# A B C D E F G H I J K L M
N O P Q R S T U V W X Y Z
D-type AF Nikkor lenses (Nikkor is a registered brand of Nikon lenses)
AF Nikkor lenses that send distance information to compatible Nikon SLR and DSLR cameras. The information is used for 3D Color Matrix Metering or 3D Multi Sensor Balanced Fill Flash with Nikon Speedlight electronic flash units. Some third party lens manufacturers lenses which provide these same functions in their compatible lenses.
DC (Defocus Image control)
A lens family introduced by Nikon, designated as DC lens, mainly for portrait photography. The lens enables the photographer to control background and foreground blur precisely, resulting in strikingly attractive portraits.
A light tight area used for processing films and for printing and processing prints. Darkrooms are also used to load and unload film holders and some cameras.
A circular, rotating disk at the end of Advanced Photo System (APS) film cassettes that functions as a circular bar code. It tells the camera, via an optical sensor, the film speed, type and exposure length through a reflective bar code.
An automatic flash which works only with specific cameras. Dedicated flash units automatically set the proper flash sync speed and lens aperture, and electronic sensors within the camera. They automatically control exposure by regulating the amount of light from the flash.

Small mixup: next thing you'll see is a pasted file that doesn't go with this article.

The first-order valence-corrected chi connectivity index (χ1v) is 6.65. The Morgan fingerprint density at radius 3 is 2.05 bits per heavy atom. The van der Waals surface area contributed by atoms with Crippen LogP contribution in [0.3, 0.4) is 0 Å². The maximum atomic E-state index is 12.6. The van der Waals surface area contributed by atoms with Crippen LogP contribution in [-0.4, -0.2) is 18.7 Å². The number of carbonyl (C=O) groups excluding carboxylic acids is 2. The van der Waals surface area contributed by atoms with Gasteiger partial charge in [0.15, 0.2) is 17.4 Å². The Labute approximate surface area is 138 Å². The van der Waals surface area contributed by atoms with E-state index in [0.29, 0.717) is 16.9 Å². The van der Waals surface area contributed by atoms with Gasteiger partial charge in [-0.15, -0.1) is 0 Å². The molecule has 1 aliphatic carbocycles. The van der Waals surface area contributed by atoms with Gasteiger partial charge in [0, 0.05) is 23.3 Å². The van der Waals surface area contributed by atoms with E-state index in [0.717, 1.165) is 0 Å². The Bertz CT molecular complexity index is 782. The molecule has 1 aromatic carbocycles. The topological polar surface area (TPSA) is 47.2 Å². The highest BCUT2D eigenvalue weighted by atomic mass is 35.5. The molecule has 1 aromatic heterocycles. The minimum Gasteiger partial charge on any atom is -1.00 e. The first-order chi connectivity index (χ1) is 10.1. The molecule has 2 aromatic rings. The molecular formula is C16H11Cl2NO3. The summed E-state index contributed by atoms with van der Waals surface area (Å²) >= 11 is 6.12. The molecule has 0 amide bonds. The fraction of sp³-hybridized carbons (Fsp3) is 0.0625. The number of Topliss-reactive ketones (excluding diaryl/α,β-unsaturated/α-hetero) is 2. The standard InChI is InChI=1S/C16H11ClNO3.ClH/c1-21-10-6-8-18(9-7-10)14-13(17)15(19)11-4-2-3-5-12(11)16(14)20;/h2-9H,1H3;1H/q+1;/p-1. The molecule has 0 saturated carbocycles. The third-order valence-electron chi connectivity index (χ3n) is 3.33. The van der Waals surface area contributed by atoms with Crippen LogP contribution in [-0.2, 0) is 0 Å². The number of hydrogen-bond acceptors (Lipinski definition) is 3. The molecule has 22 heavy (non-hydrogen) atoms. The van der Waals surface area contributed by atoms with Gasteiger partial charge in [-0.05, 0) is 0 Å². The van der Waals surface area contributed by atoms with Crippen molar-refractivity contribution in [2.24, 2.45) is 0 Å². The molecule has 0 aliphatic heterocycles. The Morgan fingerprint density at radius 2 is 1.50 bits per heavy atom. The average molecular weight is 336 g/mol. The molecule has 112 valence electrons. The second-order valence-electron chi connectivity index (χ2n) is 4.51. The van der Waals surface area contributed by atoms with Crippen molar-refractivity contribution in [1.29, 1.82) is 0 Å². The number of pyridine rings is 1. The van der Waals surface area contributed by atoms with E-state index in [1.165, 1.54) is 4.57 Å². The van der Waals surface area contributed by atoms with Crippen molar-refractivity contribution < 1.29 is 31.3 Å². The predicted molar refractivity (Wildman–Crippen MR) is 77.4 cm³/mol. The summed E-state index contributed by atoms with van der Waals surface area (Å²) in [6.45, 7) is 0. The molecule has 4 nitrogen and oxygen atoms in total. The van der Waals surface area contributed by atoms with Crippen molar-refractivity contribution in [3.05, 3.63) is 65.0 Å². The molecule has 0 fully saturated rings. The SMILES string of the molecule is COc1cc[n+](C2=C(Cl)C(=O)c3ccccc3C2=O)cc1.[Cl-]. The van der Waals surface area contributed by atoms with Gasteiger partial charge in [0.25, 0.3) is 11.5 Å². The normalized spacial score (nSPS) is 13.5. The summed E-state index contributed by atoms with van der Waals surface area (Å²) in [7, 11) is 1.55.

The clarity of detail in a photograph.
Mechanism delaying the opening of the shutter for some seconds after the release has been operated. Also known as self-timer.
The blackness of an area in a negative or print that determines the amount of light that will pass through it or reflect from it. Sometimes referred to as contrast.
Depth of Field
The zone of acceptable sharpness in front of and behind the subject on which the lens is focused. It is dependent on three major factors: aperture, focal length, and focused distance. The wider the aperture, the longer the focal length, and the closer the focused distance, the less the depth of field, and vice versa. In comparison to a normal lens, wide angle lenses have inherently more depth of field at each f-number and telephoto lenses have less.
Depth of Focus
The distance range over which film could be shifted at the film plane inside the camera and still have the subject appear in sharp focus. This is often misused to mean depth of field.
An adjustable device inside the lens which is similar to the iris in the human eye and generally comprised of six or seven overlapping metal blades, continuously adjustable from "wide open" to "stopped down." It controls the amount of light allowed to pass through the lens and expose the film or sensor when a photo is taken. It also in part controls the amount of depth of field the photograph will have. The openings are calibrated in f-numbers. The more blades used the more natural and rounded the opening will be.
Lighting that is low or moderate in contrast, such as on an overcast day.
Softening detail or light with a material which scatters light.